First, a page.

Category Archives: file systems

As almost everyone knows, your linux filesystem sets aside a portion of the free space as “reserved”. This is 5% of the drive space, by default.

[root@pabu ~]$ df -h
Filesystem Size Used Avail Use% Mounted on
/dev/mapper/disk1 931G 166G 719G 19% /home/disk1

If you do the math there, 166+719= 885GB. That means the file system is reserving 46GB. This 5% reservation made a lot more sense when hard drives were 120MB than when we are looking at TB or higher file systems.

Fortunately, it is fairly easy to change. If I want to modify it to be 2% rather than 5%, I just do:

[root@pabu ~]# tune2fs -m 2 /dev/mapper/disk1
tune2fs 1.41.14 (22-Dec-2010)
Setting reserved blocks percentage to 2% (4883788 blocks)
[root@pabu ~]#

And, tadah!

[root@pabu ~]$ df -h
Filesystem Size Used Avail Use% Mounted on
/dev/mapper/disk1 931G 166G 747G 19% /home/disk1

Now I am getting 913GB of my drive, rather than 885.

I would caution you to be careful on how you tweak this. I would never set 0%. Ever. However, setting it to 1-2% on drives, depending on what they are doing (and giving consideration for how large a buffer that provides you for when you do eventually fill that drive) will most likely help you recover from a “my file system says it is 100% full but I can see there is still 50GB there!” issues.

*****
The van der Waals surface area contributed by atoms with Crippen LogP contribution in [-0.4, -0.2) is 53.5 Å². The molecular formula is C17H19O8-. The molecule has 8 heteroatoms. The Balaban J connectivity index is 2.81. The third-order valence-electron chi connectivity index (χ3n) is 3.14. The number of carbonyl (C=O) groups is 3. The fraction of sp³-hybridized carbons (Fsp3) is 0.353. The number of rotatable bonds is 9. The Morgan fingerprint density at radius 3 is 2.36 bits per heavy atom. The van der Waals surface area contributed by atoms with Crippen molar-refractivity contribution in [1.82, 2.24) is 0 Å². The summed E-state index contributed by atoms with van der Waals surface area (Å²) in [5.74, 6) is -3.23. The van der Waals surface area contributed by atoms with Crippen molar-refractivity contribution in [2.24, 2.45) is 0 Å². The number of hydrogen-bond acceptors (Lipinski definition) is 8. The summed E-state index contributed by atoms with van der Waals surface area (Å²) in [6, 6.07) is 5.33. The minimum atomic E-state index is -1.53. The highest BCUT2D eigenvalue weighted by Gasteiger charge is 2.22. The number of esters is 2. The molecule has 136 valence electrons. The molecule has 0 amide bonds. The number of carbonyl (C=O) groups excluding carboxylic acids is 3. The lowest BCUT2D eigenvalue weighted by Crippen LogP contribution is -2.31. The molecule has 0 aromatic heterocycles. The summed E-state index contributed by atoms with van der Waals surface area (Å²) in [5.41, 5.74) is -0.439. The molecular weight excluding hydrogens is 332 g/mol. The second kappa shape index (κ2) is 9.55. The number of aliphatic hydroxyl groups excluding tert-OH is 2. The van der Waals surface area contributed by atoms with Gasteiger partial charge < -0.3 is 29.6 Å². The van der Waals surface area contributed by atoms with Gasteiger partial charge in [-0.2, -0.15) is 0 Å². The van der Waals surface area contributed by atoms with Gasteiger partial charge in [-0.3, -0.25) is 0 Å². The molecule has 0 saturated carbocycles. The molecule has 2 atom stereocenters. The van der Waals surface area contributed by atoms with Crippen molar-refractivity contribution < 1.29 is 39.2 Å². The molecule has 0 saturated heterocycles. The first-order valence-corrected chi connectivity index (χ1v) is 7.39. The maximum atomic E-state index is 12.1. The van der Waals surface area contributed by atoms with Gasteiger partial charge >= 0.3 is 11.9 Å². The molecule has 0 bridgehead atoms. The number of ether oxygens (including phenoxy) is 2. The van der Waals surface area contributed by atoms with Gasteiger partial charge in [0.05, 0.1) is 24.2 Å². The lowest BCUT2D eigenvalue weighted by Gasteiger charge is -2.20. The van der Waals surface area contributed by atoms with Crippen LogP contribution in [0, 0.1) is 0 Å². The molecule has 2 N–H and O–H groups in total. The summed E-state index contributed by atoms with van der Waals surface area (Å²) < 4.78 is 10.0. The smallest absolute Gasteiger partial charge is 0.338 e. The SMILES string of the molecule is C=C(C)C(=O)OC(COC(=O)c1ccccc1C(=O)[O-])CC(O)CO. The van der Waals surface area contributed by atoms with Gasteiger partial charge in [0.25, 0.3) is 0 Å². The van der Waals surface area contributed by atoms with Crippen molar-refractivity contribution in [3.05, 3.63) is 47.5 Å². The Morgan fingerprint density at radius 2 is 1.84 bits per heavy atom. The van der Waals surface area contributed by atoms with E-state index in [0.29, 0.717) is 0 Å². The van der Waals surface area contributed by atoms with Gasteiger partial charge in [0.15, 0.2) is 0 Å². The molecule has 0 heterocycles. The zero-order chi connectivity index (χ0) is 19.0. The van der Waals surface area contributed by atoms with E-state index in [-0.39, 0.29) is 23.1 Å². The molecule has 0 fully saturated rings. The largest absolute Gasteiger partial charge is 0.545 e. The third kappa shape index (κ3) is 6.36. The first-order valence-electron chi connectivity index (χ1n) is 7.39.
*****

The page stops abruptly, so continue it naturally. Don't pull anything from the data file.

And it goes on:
Category: file systems

To add a new tmpfs mount in a specific location:

mkdir -p /path/to/directory/
mount -t tmpfs -o size=512M,mode=0744 tmpfs /path/to/directory

and then add the following to /etc/fstab:

tmpfs /path/to/directory tmpfs size=512M,mode=0777 0 0

The potential returns this can give something like your session (if you’re still using files and not, say, memcache) or cache files is pretty significant. As always, test in your own environment before rolling out into production. And in case you weren’t aware, a reboot will wipe the contents of that folder…after all, it is a ram disk, not actual file storage.

To grow the size of an existing tmpfs:

mount -o remount,size=2G /path/to/directory

And don’t forget to modify /etc/fstab if you want it to be permanent!

Category: file systems, linux


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